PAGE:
Aracely Wins Pollart Scholarship

 

By: Ruth Gregory and Evie CaldwellAracely Mendoza holds her scholarship award certificate.

One of the 2019 Pollart Scholarships for Excellence in the Arts and Humanities has been awarded to Digital Technology and Culture senior Aracely Mendoza. “The scholarship is meant to highlight the work of students that are crossing boundaries and doing innovative things that show the way that arts and humanities will move forward,” said Todd Butler, Associate Dean of Faculty for the College of Arts and Sciences. “Aracely was one of the people whose life had obviously been deeply affected by the Humanities,” said Matt Sutton, History Department Chair.

Aracely is from East Wenatchee, but her family comes from Michoacán, Mexico. She is earning a dual degree in Anthropology and DTC with a minor in Fine Arts, and she will be graduating in Spring 2020. Aracely is incredibly involved on campus, and has been since her freshman year. In addition to her job at Student Financial Services in Lighty, Aracely is a part of Mecha, Mujeres Unidas, Multicultural Student Mentor Program (MSMP), and the McNair Scholars program.

Mecha, which stands for Movimiento Estudantil Chicanx de Aztlan, is an advocacy group that fights for spaces on campuses where Latinx people can flourish and tackle issues of discrimination. Aracely has been involved with Mecha since her freshman year and currently serves as the organization’s secretary. “This organization really helped build my knowledge on what the Latinx community is facing locally, nationally, and globally,” said Aracely. She is also serving as a team leader for Mecha’s annual conference Children of Aztlan Sharing Higher Education (CASHE), where she will be supervising a group of high school students as they learn about higher education and the resources available to them.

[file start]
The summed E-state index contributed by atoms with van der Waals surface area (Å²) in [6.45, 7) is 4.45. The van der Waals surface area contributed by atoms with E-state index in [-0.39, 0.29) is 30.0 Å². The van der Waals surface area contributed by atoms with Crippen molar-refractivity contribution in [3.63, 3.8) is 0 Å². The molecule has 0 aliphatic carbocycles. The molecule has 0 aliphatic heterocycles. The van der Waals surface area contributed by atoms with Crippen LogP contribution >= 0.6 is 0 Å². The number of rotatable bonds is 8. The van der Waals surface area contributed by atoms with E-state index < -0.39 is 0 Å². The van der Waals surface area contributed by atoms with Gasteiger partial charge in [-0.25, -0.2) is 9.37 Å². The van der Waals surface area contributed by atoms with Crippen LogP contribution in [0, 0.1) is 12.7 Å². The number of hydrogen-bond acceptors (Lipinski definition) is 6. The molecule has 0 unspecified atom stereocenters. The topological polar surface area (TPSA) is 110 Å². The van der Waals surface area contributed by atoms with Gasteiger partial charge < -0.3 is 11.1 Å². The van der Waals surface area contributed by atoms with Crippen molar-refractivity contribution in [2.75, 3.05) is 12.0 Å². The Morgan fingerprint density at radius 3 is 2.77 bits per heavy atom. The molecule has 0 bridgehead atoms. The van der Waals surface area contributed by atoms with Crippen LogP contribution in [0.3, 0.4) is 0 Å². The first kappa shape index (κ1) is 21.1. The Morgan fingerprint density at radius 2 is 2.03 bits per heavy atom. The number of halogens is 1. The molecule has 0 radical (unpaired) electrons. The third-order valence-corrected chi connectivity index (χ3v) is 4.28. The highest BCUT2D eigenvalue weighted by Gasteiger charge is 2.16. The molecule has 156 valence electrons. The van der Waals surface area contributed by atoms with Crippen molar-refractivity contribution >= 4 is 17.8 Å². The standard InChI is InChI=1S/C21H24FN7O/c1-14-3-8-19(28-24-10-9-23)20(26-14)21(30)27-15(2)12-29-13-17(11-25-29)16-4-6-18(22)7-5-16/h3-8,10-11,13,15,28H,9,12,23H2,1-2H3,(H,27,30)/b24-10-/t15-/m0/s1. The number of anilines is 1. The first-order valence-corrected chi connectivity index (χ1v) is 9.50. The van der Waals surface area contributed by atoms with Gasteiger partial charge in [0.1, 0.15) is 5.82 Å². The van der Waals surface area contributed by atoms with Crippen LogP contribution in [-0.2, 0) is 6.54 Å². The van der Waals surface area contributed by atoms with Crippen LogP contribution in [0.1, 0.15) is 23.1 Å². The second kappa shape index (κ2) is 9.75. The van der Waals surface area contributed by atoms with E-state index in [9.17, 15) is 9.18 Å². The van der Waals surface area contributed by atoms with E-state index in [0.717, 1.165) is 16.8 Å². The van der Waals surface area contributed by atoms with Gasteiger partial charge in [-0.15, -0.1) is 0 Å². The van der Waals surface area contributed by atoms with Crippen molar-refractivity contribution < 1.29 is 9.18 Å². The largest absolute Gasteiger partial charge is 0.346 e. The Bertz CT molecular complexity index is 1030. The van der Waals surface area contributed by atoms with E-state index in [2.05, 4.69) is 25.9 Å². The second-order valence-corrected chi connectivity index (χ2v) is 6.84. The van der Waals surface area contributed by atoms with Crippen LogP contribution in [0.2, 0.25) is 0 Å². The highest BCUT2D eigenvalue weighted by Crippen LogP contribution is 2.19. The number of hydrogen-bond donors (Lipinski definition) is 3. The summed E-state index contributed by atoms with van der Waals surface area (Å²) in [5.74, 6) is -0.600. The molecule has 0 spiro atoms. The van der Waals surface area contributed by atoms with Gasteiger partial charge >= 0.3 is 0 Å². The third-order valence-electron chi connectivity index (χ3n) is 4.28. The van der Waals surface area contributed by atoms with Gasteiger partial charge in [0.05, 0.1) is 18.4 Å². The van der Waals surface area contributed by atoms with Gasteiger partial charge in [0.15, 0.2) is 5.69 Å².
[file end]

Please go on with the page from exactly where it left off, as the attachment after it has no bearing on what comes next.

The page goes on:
Aracely has also been part of Mujeres Unidas since her freshman year, serving as the ChiLaStAl (Chicanx/Latinx Student Alliance) representative for her first year and co-chair for the past two years. Mujeres Unidas discusses issues facing the Latinx community. The organization places specific emphasis on women’s issues.

Lastly, Aracely is currently participating in the McNair Scholars Program for her second year. The McNair Scholars Program is intended to prepare undergraduate students for doctoral studies through involvement in research and other scholarly activities. Aracely’s on-campus activities are directly linked to her research on how the Latinx community in the United States are interacting with their cultural traditions. Being involved in the McNair program has enabled Aracely to attend conferences across the nation to present her research.

Aracely was honored with one other Pollart scholarship recipient at the public launch of the Center for Arts and Humanities on October 24. At the event, Aracely chose to recognize Dr. Raymond Herrera, Dr. Anne Pisor, Dr. Carlos Salazar, and DTC Assistant Director Ruth Gregory for their influence in her studies at WSU. “I am deeply thankful to Ruth Gregory for the nomination and humbled for being awarded it,” said Aracely. “It makes me feel better about what I’m doing in college knowing that there are people who see my struggles and successes.” After graduation, Aracely hopes to go into a PhD program in Sociology. She is working toward a career in social work or social advocacy for underrepresented communities.